If you own a home, it is quite possible you may at some point become dissatisfied with your insurance company. This is usually after you file a claim, say for a hail storm, and do not find the settlement satisfactory. Or perhaps they goof up your payments, which is always frustrating.
First, determine if it’s worth it. An emotional reaction to a rude inspector or a low-ball claim may not be reason enough to change. How do you know the new company will be any different? On the other hand, repeat offenses are a red flag for a new course of action.
Rule number one to remember is cheaper may or may not better. All insurance companies exist to make money and provide a useful service to you; they are not going to intentionally take a loss.
There are several ways they can accomplish lower rates. One is to raise their standards so claims are likely to be fewer. Or they may use the Wal-Mart concept of higher volume (more customers) and thus a lower price for each. Perhaps the initial premium is lower but add-ons you need run up the cost. Some who don’t advertise much save millions and perhaps pass on the savings. Lastly, they can scrimp on claims which is shameful and probably the biggest reason people become unhappy.
When you contact prospective companies for a quote, you will be asked all about your home’s construction, its age, your furnishings, security system (if any), what type of fire protection you have, etc. Sometimes they can get this information from your current policy but insurance companies usually don’t work together when clients change brands.
Watch out for hidden clauses which reduce your coverage. A trampoline, an above-ground pool, a guard dog; anything that might raise your risk is an issue for most companies. So when you change insurance providers make sure such items are not prohibited or excluded from protection, or you may be in for an unpleasant surprise. Some companies actually send photographers to your home looking for any extra-risk items before (or after) approving you; be honest about what you have as this is always best.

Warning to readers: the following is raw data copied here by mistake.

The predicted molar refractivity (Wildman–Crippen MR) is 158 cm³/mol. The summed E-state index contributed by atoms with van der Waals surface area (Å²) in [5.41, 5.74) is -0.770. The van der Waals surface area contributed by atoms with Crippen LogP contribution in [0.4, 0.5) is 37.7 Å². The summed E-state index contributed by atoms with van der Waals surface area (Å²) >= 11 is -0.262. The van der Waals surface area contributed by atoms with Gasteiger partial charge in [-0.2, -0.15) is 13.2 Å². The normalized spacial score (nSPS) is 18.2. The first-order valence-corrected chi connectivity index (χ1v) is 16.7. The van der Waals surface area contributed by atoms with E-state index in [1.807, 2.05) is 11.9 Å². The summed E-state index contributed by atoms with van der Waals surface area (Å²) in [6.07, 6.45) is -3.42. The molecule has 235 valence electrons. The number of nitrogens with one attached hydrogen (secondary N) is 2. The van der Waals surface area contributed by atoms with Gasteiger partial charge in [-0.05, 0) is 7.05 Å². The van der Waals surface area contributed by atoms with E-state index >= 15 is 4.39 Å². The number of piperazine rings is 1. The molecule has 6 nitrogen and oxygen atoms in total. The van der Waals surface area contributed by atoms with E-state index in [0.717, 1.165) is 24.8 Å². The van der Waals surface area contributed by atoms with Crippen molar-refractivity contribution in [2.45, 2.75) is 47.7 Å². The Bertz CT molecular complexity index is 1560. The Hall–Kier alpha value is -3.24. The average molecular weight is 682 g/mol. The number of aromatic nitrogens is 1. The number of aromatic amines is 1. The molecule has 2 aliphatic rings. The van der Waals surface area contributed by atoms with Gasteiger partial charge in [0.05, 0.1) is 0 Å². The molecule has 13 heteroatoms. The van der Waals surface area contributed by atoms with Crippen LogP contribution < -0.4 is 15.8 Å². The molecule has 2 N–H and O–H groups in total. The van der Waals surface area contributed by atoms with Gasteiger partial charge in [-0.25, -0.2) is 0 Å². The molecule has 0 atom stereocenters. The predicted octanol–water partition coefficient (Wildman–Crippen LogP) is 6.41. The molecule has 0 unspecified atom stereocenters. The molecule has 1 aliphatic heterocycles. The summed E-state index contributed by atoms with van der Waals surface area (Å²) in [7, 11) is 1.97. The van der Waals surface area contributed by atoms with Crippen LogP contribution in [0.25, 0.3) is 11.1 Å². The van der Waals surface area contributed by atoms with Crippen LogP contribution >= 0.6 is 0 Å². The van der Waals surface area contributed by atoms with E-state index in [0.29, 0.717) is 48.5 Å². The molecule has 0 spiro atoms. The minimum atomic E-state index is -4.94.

Most homeowner’s policies will have further exclusions or limits on guns, collectibles such as artwork, coins, antiques, computers, jewelry, etc. Don’t let the price lure you in until you know what that covers. You can often purchase a separate personal articles policy to cover that diamond ring or coin collection and these policies are usually quite reasonable.
After you’ve chosen the new company, you need to get an insurance binder from them and have it sent to the mortgage holder. The dates must seamlessly transition so there’s no risk of a lapse. (It’s likely the mortgage co. will demand this anyway.) This fulfills the loan requirement that you have continuous insurance. You may have to pay a deposit into escrow (or against the yearly premium if you do it yourself) when you change. It may set you back a few hundred bucks (depending on your home’s value, perhaps more than that), but it’s a wash in the end. Naturally, if the new premium is higher then you’ll be out the difference.
If you own your home outright then this step is of course eliminated, and you can probably just pay monthly after an initial deposit. Sometimes you have to pay the first year in a lump sum, though.
You’ll find that the insurance company you are moving to will walk you through all the steps because they want the business. Don’t be afraid to ask lots of questions! If you feel intimidated ask to speak to someone else or move on down the road.
The bottom line is it might be a bit inconvenient and annoying to jump through the hoops as they ask, but it’s not as bad as you might have been led to think. Just make sure it’s worth it.